By carefully considering the most effective ways to orientate new staff and providing important supports for all employees, a program can get a good start for a successful year.
Consider Adult Learning Principles
When orientating new staff, it is important to consider their needs as adult learners. Breaking information into small sections can allow staff to process information more effectively. Allowing for breaks in the orientation day can give them the opportunity to think of questions they may have. Providing toys, candy, and other fun strategies such as games can infuse energy into the day.
Consider What is Critical to Success
Think about what is most critical for staff to know in their first day or two and introduce that information first. While everything can seem crucial at the time, it may not be necessary to explain such things as supply ordering procedures the first week of the program. Consider asking existing staff what they needed to know in their first week of employment. Were there pieces of information they did not have? Were there things they did not need to know until later?
Provide Job Aids and Resources
At some point within the first day or the first week new staff will need to recall specific information they were given during orientation. Providing an orientation manual, checklists, or other job aids can support moving new knowledge into practice. Another valuable resource is to provide new employees with a folder full of games and other activities for the first few weeks of program. Often these personnel under estimate how much time an activity may take and can need additional games to fill the gap.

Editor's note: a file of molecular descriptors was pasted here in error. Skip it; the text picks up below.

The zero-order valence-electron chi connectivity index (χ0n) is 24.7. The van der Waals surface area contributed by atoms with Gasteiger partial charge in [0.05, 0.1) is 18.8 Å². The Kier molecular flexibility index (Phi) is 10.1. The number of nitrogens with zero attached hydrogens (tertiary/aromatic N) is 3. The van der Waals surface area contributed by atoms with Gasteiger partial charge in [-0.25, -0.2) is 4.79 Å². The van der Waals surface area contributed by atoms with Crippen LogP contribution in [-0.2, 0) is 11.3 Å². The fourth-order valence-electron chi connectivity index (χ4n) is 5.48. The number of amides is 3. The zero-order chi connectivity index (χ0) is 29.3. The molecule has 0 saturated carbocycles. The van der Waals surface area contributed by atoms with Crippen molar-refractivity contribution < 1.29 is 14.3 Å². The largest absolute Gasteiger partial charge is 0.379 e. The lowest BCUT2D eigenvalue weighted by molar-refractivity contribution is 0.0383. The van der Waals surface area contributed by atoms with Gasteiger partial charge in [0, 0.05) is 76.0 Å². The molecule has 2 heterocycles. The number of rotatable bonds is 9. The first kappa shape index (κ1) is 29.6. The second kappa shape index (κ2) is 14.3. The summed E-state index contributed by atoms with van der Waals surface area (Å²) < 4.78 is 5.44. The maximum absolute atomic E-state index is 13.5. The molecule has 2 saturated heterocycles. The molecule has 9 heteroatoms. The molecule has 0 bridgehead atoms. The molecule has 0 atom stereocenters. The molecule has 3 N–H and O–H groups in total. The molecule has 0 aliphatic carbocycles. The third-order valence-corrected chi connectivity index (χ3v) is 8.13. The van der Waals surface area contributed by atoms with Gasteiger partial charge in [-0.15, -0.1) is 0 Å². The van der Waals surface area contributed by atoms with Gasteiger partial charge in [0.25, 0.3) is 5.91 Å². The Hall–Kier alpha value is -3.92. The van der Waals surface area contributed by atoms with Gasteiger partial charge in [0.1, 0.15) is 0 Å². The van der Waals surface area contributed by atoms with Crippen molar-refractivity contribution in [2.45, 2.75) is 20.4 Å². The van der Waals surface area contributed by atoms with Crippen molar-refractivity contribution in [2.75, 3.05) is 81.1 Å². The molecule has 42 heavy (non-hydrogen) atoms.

Finally, connecting new staff with a mentor can be a great way to offer support for new employees and provide a development opportunity for an existing staff member. New staff may feel hesitant to ask their supervisor a question but feel comfortable reaching out to a mentor.
What do you do to support new staff? How do you orientate new staff? Do you spend two hours going over a checklist and hope for the best?
Back to school can be a chaotic time with many conflicting priorities. Most administrators know the importance of an effective staff orientation and wish they had more time and resources to commit to it. Start small. Consider your current materials and look for ways to enhance them. How can you add resources? How can you connect new employees with veteran staff? How can you make orientation fun?
Small changes can lead to big rewards and a smoother fall for everyone!
Written by Tammy Marino, the original version of this article appeared in the Summer 2012 issue of AfterSchool Today.
Training New After-School Staff: Welcome to the World of School-Age Care by Roberta Newman
School-age Care New Staff Orientation Workbook by Pennsylvania Early Learning